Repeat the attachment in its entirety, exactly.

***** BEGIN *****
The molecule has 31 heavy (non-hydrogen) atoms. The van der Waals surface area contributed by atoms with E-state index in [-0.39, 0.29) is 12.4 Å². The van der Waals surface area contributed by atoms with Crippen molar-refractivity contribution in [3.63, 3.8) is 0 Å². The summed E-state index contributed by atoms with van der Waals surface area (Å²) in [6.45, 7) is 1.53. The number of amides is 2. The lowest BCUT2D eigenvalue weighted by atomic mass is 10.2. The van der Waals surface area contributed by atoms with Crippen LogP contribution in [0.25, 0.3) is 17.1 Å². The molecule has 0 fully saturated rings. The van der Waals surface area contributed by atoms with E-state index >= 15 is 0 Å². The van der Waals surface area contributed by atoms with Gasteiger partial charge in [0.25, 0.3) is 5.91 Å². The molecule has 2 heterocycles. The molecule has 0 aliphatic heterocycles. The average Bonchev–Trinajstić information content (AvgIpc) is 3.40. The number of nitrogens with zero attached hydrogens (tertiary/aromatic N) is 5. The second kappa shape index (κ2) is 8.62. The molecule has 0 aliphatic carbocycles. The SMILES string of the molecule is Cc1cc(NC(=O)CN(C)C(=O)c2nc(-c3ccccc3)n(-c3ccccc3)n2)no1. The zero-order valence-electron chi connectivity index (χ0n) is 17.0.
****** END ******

The molecule has 31 heavy (non-hydrogen) atoms. The van der Waals surface area contributed by atoms with E-state index in [-0.39, 0.29) is 12.4 Å². The van der Waals surface area contributed by atoms with Crippen molar-refractivity contribution in [3.63, 3.8) is 0 Å². The summed E-state index contributed by atoms with van der Waals surface area (Å²) in [6.45, 7) is 1.53. The number of amides is 2. The lowest BCUT2D eigenvalue weighted by atomic mass is 10.2. The van der Waals surface area contributed by atoms with Crippen LogP contribution in [0.25, 0.3) is 17.1 Å². The molecule has 0 fully saturated rings. The van der Waals surface area contributed by atoms with E-state index >= 15 is 0 Å². The van der Waals surface area contributed by atoms with Gasteiger partial charge in [0.25, 0.3) is 5.91 Å². The molecule has 2 heterocycles. The molecule has 0 aliphatic heterocycles. The average Bonchev–Trinajstić information content (AvgIpc) is 3.40. The number of nitrogens with zero attached hydrogens (tertiary/aromatic N) is 5. The second kappa shape index (κ2) is 8.62. The molecule has 0 aliphatic carbocycles. The SMILES string of the molecule is Cc1cc(NC(=O)CN(C)C(=O)c2nc(-c3ccccc3)n(-c3ccccc3)n2)no1. The zero-order valence-electron chi connectivity index (χ0n) is 17.0.